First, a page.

This prestigious space was occupied with a tribute to Bill McKee at the end of August. McKee, a longtime basketball coach in the Twin Cities, had died of kidney cancer at 62.

The dialogue in that column was based on McKee’s greatness as a “Noon Ball” player, a tradition of pickup basketball in St. Paul that goes back four decades.

Among those introduced by McKee to Noon Ball were four standouts from his outstanding Cretin-Derham Hall basketball team of 2000-01: Sean Sweeney, Mike Keating, Steve Sir and Joe Mauer.

“Sweeney was maybe 15 when he first started playing Noon Ball, but even then he had an ‘old soul’ when it came to basketball,” said Dennis Fitzpatrick, a co-founder of Noon Ball.

Sweeney played for Steve Fritz for three seasons at St. Thomas. “Sean was a coach on the floor as our point guard,” Fritz said.

Among the folks Sweeney connected with through Noon Ball was Rick Majerus, a buddy of Fitzpatrick and the St. Paul basketball crazies. Majerus once left a 30-minute recommendation for Sweeney on the voicemail of Evansville coach Marty Simmons.

Simmons hired Sweeney as director of basketball operations. He was allowed to sit through a Majerus practice at St. Louis, and Sweeney learned this about coaching:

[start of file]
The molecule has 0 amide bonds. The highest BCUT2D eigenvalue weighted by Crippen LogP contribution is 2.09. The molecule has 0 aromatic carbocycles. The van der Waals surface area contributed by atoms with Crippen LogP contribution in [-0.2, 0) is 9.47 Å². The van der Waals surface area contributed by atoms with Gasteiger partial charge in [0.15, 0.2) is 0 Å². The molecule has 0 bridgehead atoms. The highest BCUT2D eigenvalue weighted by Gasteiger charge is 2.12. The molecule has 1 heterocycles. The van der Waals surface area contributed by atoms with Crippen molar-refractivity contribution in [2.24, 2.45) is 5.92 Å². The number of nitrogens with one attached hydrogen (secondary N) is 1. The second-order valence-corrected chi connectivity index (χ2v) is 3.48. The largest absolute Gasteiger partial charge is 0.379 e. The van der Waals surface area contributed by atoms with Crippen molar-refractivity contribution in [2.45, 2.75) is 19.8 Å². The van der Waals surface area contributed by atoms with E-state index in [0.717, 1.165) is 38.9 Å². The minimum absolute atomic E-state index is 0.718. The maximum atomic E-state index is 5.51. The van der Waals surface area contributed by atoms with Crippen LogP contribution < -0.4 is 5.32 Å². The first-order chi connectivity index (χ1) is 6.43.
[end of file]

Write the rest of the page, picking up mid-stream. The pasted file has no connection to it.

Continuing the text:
“Rick was very succinct in what he wanted. Practice didn’t end until the players knew clearly what he was trying to get across.”

Sweeney was a video coordinator at Northern Iowa when he published a paperback instructional titled, “The 101 Plays of the Playoffs.”

He landed as the video coordinator for the Nets (now in Brooklyn) in December 2011. He was elevated to assistant coach by Jason Kidd in January 2014.

Sweeney, now 31, moved to Milwaukee with Kidd and has much of the responsibility for the Bucks defense.

“I have to say, if it I hadn’t been for Bill McKee, and Fitz and the rest of the Noon Ballers, I don’t think my love for basketball would be what it turned into,” Sweeney said.


Best players in Minnesota’s two-season ABA history (Muskies, 1967-68; Pipers, 1968-69):

• Mel Daniels, who died Friday, averaged 22.2 points and 15.6 rebounds and played all 88 games (playoffs included) for the Muskies.

• Connie Hawkins, a magical 6-8 talent, was limited by injury to 47 regular-season games for the Pipers. He averaged 30.2 points.

• Les Hunter, a 6-7 forward, helped Loyola to the 1963 NCAA title, averaged 17.6 points for Muskies.

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